At Nairobi Hospital, waiting for the baby to come, I thought about my Mom. Knowing that I was in excellent hands, she had written wisely that she and my Dad would not come immediately, but would visit in three months time “when you have settled into your own routine.” I had already made reservations for the safaris we three would take with them: down to tropical Malindi to walk on the Indian Ocean beach, tenting beneath Mount Kilimanjaro at Amboseli to observe elephants, up to the arid Northern Frontier District to show off the long-necked gerenuks and reticulated giraffes. And as we carefully loaded the car for these expeditions, my Dad would cheerily remark that we might as well put a trailer hook on the rear and attach the baby’s room to it.
Although my Mom wasn’t to be present for the big event, we both knew that any mothering I required would be available when needed. And it was so. Besides Fred’s TLC, I felt sweet support on several levels: the confident prayers of our dear German friend Ursula, the Christian Science practitioner who came to the hospital, “changing guard” with Fred during the day and stayed through the night, Dr. Mary’s patience and gentle encouragement, the caring pragmatism of the African nurses. And from friends. In East and South Africa and a group back home in California who’d had a party for us in absentia, sending along their list of pet names for the baby (Squiddle was one) and a handmade mobile that fit tidily into an envelope.
During this final day of waiting Fred and I took occasional walks up and down the hospital’s long hallways. We’d pass the nursery with mostly African infants in various stages of sleep or wakefulness. After nightfall, the passageways were lined and perfumed with the bouquets from the rooms. The white-stalked chincherinchees were particularly intoxicating! One of the blossom-fragrant hallways continued out into a covered walk next to the garden where we watched rain fall and two anteaters forage for dinner.
By 9:00 p.m. we decided the day was done and we ought to get some rest while we could. So Fred went home to sleep on the couch next to the phone and I too turned in. Then at midnight, wakened by contractions coming at five minute intervals, I padded down the hall to the phone and called him. He in turn called Ursula.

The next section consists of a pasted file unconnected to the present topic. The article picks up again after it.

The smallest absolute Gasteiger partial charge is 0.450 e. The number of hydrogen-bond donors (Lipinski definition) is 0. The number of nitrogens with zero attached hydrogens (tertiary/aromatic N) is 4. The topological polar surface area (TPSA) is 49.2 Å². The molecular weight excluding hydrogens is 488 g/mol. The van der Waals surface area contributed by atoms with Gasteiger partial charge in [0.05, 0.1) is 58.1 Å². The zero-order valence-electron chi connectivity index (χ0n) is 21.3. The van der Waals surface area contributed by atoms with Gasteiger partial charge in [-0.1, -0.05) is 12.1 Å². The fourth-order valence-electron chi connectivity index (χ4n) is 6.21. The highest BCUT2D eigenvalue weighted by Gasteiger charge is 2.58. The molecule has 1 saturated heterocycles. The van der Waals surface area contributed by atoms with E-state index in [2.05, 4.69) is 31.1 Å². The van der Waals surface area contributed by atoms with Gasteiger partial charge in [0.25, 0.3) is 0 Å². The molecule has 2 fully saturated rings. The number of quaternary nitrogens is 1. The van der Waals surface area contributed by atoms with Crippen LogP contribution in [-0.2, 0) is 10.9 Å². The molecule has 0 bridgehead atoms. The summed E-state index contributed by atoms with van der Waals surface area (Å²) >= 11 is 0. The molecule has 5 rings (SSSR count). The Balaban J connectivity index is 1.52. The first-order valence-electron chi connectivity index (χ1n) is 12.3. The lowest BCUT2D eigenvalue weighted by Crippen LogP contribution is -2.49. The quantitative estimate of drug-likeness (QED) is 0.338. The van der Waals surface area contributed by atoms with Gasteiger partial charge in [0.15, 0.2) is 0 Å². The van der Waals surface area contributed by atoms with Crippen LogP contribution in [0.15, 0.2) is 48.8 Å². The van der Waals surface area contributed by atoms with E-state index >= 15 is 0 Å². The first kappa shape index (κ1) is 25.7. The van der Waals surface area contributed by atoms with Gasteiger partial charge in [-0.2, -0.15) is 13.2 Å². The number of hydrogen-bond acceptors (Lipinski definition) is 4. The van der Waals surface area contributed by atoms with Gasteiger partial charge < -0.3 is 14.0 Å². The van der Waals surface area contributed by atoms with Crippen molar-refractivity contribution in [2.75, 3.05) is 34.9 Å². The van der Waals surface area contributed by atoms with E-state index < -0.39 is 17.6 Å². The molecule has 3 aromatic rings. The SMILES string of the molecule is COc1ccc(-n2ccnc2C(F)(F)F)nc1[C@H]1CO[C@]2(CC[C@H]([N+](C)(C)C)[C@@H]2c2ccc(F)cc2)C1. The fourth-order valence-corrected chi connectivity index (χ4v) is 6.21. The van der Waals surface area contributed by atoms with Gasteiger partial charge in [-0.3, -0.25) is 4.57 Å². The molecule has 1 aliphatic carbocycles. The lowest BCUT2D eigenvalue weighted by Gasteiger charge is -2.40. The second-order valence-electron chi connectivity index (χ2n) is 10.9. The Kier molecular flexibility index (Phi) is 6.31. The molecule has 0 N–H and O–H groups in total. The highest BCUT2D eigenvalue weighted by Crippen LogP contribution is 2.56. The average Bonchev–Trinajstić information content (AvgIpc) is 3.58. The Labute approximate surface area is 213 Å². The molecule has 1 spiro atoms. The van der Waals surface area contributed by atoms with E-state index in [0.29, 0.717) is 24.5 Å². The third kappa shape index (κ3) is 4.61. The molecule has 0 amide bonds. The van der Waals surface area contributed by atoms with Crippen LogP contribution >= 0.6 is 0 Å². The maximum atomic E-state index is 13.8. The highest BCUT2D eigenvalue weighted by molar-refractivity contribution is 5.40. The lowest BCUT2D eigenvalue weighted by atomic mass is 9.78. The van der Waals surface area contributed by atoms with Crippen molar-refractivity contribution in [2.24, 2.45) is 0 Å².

They arrived within twenty minutes of each other, Ursula coming all the way from Kabete in record time. (It helped that there were no speed limits!) They joined me at my bedside and after about an hour one of the nurses came to do an examination, telling me not to push. At 1:45 a.m. I was wheeled into the delivery room. Dr. Mary came at 2:30 and told me now I could push.
This was hard work! And I was grateful that the nurses supported me on either side, helping me into the most advantageous position to do the work. At about 4:00 I was told to push a little harder and suddenly I felt the baby slide quickly into the world. I heard the doctor say, “It’s a boy!” And I heard myself exclaim, “Good heavens, it’s a boy.” And I heard the jubilant entry cry of Paul Robinson Hunter, named – in the Kikuyu tradition – after his paternal grandfather.
I watched as a nurse took Pauly off to weigh him and make him presentable. Fred came into the room to congratulate me on my Herculean efforts and to tell me how clever and magnificent I was. And when the doctor had finished her work, I was rolled down the hall for a brief first meeting with our son.
There he lay. A precious little bundle all wrapped in white with just his beautiful, sweet head visible. His gray-blue eyes were open and they observed me with a calm seriousness. As I looked into them, I felt so humble. It truly seemed as though I looked into the depths of wisdom. But now that we had finally met, I suddenly felt a great need to sleep.